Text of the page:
KPFA Radio, 94.1FM, 7/31/23
Joining me was author Elizabeth Rosner, discussing her book, Survivor Café: The Legacy of Trauma and the Labyrinth of Memory, where she looks at how descendants of atrocities cope with inherited trauma.
As the child of parents who survived the Holocaust, Elizabeth explores the collective memory of the murder of 6 million Jews, the genocide in Rwanda, and the bombings in Hiroshima and Nagasaki. She stresses the vital importance of telling stories as a part of the medicine needed to understand and heal from these historic events, as well as from the racism, terrorism, and anti-Semitic traumas that people are experiencing in current time.
Elizabeth Rosner is an author, teacher, and lecturer whose work focuses on the redemptive power of storytelling and deep listening. Her books have been translated into ten languages and have received several literary prizes in the US and abroad. Her most recent book of creative nonfiction, Survivor Café: The Legacy of Trauma and the Labyrinth of Memory, explores the intergenerational aftermath of atrocities while offering hard-won hope for individual as well as collective resilience. Raised in upstate New York as the daughter of two Holocaust survivors, Elizabeth’s writing interweaves personal reflection with scholarly research, revealing the profoundly resonant impacts of the past upon the present. She leads writing workshops locally in Berkeley as well as internationally; her teaching carries forward a message of perseverance and tenacious optimism.
More about all of her work can be found on her website: www.elizabethrosner.com.
If you missed the show on @KPFA 94.1FM on Christmas Day (12/25/17) you can listen now: https://kpfa.org/player/?audio=275452
The holiday season can be difficult for people suffering from trauma or post-traumatic stress disorder…better know as PTSD. During this time of year some people try to avoid situations that trigger memories of a traumatic event, or they avoid people they feel uncomfortable around. Sometimes family or friends are involved in a history of trauma, and seeing a specific person can be really challenging. The holidays are “supposed to be joyful” but some people feel alienated for not pretending to be happy. And sometimes a person doesn’t even realize why she’s feeling down around this time of year. It can be really helpful to understand some of the causes that are influencing your emotional state, and also what to do about it.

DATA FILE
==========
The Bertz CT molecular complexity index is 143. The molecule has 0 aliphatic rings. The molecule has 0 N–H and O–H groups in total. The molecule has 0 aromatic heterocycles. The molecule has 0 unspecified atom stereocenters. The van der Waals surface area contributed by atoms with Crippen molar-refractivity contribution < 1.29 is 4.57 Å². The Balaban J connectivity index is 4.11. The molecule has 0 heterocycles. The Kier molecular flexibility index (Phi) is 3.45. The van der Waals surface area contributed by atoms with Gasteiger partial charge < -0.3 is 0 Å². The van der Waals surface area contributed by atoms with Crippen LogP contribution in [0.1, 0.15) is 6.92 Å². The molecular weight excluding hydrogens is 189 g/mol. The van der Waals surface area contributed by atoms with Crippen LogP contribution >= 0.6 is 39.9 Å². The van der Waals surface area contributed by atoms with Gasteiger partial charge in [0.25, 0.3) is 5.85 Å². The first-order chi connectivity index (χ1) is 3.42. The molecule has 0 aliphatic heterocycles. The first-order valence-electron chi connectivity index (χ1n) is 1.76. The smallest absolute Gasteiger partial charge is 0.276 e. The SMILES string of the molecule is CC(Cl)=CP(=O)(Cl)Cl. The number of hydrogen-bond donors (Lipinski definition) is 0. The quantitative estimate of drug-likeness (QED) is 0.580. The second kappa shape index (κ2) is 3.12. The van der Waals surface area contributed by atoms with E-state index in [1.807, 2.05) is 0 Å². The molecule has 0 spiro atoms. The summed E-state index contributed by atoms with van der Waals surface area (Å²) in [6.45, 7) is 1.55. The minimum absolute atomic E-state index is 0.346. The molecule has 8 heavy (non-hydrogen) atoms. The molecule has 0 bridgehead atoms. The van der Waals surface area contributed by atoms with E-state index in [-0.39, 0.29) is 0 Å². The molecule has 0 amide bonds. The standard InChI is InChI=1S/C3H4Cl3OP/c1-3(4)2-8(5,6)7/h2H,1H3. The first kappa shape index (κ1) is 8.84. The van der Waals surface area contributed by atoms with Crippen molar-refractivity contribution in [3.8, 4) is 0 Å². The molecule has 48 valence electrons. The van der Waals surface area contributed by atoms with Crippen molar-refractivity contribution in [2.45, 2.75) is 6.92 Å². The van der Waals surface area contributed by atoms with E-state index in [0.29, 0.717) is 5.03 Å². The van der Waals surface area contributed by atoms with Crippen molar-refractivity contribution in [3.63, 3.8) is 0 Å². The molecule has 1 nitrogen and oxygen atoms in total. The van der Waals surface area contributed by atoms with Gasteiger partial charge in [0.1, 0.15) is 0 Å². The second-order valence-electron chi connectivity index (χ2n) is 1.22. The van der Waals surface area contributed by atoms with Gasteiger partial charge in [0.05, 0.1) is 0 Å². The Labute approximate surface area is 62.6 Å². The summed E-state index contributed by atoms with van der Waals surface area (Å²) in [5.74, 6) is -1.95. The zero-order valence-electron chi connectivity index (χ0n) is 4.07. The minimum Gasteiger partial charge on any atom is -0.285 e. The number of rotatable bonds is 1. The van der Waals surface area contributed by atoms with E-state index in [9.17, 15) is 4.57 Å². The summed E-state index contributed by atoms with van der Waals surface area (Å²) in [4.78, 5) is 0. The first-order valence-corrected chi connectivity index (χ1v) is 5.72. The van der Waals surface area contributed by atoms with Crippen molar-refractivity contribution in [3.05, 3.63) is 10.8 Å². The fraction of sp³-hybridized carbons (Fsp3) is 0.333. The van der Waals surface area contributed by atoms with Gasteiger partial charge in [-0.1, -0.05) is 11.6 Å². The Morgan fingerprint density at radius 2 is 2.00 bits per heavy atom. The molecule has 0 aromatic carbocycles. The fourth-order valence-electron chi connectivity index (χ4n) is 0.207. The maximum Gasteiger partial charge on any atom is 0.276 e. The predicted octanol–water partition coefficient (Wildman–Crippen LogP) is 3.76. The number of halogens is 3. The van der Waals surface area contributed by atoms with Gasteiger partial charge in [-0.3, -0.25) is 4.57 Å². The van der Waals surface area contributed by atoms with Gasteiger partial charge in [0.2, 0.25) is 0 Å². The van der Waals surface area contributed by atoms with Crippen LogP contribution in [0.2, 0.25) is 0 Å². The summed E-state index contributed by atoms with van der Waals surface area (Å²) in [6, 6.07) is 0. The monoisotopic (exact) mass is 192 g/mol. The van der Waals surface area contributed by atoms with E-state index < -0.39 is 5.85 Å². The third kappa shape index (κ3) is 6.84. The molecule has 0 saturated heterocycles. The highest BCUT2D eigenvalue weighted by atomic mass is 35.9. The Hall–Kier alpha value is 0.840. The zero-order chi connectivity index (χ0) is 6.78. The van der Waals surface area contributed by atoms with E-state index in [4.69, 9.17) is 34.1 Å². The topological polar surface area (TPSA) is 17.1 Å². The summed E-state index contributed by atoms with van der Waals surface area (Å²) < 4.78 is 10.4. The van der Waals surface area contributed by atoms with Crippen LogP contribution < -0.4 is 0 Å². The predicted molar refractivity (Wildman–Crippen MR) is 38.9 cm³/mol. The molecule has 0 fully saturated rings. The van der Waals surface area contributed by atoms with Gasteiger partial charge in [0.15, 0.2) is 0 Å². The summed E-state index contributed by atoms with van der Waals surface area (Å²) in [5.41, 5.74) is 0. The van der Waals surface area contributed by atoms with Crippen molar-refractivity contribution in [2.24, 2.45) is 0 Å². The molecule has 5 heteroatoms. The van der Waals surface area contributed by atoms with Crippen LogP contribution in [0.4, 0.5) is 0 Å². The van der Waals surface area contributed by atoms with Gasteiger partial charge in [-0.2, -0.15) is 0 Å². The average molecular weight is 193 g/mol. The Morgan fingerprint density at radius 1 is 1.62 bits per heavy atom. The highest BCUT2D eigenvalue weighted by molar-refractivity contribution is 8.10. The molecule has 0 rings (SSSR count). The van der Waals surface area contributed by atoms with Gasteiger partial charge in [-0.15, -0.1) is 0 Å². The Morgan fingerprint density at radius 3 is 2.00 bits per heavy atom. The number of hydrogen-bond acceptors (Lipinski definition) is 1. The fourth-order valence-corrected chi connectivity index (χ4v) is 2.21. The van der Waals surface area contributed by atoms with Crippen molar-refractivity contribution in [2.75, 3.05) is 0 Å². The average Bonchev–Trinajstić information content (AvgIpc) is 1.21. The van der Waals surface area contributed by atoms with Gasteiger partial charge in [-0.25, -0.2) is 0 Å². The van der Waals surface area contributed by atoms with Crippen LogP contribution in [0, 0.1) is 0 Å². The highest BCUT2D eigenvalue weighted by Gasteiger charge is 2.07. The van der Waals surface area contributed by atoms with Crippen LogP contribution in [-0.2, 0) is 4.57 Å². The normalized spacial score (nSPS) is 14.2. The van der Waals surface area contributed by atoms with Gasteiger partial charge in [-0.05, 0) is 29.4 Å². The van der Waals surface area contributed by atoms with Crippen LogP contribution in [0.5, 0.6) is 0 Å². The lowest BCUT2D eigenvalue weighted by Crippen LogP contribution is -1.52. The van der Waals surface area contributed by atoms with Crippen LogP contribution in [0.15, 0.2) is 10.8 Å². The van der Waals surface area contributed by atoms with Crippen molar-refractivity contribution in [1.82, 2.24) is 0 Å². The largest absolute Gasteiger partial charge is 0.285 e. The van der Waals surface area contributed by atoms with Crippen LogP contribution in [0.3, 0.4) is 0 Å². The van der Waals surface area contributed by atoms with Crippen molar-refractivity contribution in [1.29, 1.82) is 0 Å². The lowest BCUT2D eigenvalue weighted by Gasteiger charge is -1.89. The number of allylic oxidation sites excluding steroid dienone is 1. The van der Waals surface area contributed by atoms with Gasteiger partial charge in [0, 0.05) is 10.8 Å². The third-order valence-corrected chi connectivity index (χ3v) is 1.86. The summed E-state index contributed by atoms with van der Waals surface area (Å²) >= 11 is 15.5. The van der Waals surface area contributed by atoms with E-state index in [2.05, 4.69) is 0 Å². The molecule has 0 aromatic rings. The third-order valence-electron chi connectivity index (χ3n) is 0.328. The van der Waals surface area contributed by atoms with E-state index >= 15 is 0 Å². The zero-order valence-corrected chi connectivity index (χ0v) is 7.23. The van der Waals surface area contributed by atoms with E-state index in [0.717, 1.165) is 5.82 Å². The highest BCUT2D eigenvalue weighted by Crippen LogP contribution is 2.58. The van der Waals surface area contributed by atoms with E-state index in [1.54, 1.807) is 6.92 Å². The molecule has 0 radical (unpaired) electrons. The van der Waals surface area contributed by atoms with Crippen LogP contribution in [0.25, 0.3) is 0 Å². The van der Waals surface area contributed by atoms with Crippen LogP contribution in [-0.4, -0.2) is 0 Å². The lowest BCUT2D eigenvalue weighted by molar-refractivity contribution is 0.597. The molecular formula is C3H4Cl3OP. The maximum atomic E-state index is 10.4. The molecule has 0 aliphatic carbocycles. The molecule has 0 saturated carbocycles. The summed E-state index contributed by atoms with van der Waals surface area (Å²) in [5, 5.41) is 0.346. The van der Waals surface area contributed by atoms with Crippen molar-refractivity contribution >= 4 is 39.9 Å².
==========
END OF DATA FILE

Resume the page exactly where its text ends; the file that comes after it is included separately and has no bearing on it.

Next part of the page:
Rachel Walker received a Masters Degree in Counseling Psychology from the California Institute of Integral Studies, where she specialized in Expressive Arts Therapy. In the past she worked with people with chronic mental illnesses such as schizophrenia, with criminal offenders, and with people suffering from addictions. She has provided individual, couple, and family therapy to clients facing a wide range of clinical issues including: anxiety, trauma, addiction, divorce, grief, bi-polar, cultural and diversity issues, eating disorders and creative and professional blocks. She is trained in modern dance and contact improvisation and Authentic Movement. Rachel has also studied improvisational writing, theater, and voice. Currently she sees clients as an EMDR and Expressive Arts Therapist in Berkeley, California. She is a certified EMDR therapist and approved EMDR consultant. Go to http://rachelwalkermft.com/ to learn more about her work.